Oh, look! The skeptic blogosphere ain’t the only place where being a woman is in and of itself a novelty! Leigh Alexander at Kotaku discusses how she’s treated as a gaming journalist, by virtue of her sex:
It’s just that I’m shocked that grade-school concepts like “diversity is constructive” and “treat human beings equitably” are concepts that somehow still need championing, still need arguing for. I mean, really? I have to explain many times that the convergence of varied perspectives makes creating things-–like video games-–more fruitful? Or more simply: You think boys’ clubs are better than spaces where everyone gets equal respect regardless of their gender? What’re you, five?
Now why does THAT sound familiar?
And yet on a regular basis I hear–-even from you guys who write to me and describe yourselves as my “fans” (sidenote: be fans of the people I write about who actually make things instead of people who just talk about them)… I hear myself described as “one of the most prominent female gaming journalists”, or as a “feminist writer.” When you guys come up to me at events you want to tell me about things you’ve read or games you designed that I might be interested in because they deal with gender stuff.
Which, I mean, okay, is fine. Obviously I’m concerned about gender inequity and prejudice in the gaming space or I wouldn’t have spent words to get us here. I’ve written a lot about sex stuff, too. But again, you guys: I work all day every day and have done so for years. I write about business models, gaming and art culture, gamified apps (just in the past couple weeks!)-–and so many of you still think my gender is my most important adjective.
I suspect it’s partly because she is the vanguard of a new era in the video game world where it has reached a critical mass, such that video games are by and large considered a medium for everyone, rather than for teenaged boys. It’s a touch unsettling that she’s approached for her opinions “as a woman”, where her opinion is valued because of certain parts of her body rather than on her body of previous experience. It sucks. It’s horrible. And it’s valuable all the same.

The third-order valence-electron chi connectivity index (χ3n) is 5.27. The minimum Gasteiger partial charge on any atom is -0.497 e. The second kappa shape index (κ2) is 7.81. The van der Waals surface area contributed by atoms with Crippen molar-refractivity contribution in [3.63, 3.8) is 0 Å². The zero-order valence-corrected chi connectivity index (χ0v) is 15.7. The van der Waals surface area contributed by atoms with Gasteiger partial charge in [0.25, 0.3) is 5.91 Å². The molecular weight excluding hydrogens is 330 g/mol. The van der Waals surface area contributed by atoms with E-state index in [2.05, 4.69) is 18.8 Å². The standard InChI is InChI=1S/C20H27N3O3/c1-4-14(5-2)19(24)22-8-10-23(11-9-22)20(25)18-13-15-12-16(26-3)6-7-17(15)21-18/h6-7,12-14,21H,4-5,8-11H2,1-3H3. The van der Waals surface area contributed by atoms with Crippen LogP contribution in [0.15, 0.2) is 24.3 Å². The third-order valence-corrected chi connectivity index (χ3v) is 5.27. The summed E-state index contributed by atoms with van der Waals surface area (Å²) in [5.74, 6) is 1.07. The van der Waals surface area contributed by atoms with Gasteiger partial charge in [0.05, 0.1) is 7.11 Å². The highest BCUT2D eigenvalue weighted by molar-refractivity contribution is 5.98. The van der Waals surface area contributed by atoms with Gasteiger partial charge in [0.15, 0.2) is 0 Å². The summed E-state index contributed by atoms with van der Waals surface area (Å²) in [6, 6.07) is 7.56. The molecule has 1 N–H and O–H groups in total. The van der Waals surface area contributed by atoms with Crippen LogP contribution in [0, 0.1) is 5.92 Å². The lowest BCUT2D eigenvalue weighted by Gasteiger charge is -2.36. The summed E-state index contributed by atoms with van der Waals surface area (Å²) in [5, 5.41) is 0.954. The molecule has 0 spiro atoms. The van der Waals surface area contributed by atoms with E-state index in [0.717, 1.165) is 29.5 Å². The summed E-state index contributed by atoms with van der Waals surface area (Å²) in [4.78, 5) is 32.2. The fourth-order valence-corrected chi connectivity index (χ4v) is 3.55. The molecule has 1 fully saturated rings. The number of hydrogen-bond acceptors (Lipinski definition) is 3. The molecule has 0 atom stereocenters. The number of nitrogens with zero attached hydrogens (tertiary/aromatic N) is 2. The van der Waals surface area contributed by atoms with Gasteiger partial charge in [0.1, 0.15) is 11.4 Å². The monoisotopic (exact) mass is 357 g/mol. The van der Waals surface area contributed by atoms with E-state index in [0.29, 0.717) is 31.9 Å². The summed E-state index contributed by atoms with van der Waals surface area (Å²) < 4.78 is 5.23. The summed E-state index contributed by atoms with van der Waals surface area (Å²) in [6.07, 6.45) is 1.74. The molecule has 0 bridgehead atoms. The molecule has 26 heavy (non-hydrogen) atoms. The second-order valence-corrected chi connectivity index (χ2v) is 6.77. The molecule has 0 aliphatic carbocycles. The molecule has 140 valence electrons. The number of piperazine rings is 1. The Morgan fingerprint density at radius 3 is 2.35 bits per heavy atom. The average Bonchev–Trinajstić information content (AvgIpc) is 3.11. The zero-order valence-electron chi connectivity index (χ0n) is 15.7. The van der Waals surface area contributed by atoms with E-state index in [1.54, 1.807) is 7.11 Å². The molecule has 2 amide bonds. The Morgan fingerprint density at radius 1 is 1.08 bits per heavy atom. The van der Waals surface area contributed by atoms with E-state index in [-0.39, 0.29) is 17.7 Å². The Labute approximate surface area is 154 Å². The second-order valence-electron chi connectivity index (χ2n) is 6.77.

I’ve personally spent a lot of words about “normalizing” outgroups, suggesting that the best way to go about doing so is simply by making one’s self visible. Not everyone actually sets out to do that kind of thing, though. Personally, when I started blogging, I didn’t have any idea I’d start fighting with theists or woo-peddlers on a daily basis, attempting to normalize skepticism and atheism alike; nor did I ever expect I’d have to expound on the virtues of treating women like human beings, normalizing being a feminist male. And though I’ve made it to Freethought Blogs, it still occurs to me that now and again, I’m not really sure of my actual reach. I see hit counts and repeat visits and comments, but often don’t have the first clue as to whether my words make a real difference to my readers. In that respect, I guess I’m a bit jealous of Leigh — she has empirical evidence that she’s having an impact, it’s just not how she expected.
At the same time, not everyone has the stomach for that sort of thing. Just by being a woman in a field dominated by men, she’s engaging in a revolutionary act, and we ought to respect her right not to have others force her to make her gender the focus of her work. Just because an aspect of someone’s identity is fascinating to you, doesn’t mean it’s particularly fascinating to them. Her being a woman and coming at video games from a woman’s perspective should be evident in the body of her work, or not, depending on her own choices. Don’t pressgang her into fighting the fights she may not want to engage in herself.
Listen to your fellow gamers, men and women alike, with empathy. Discuss with respect. You aren’t ever entitled to discriminate against anybody for any reason. If you ever find yourself arguing that you are, instead of hearing out your peers, just get lost. Go back to arguing on your gamer forum about whether this or that game should have gotten an 8 or a 9 and let us move on without you.
Every word applies to our own schisms, people. I’m just saying. Don’t know if I’ll actually reach any of you with this, but still. I have to try.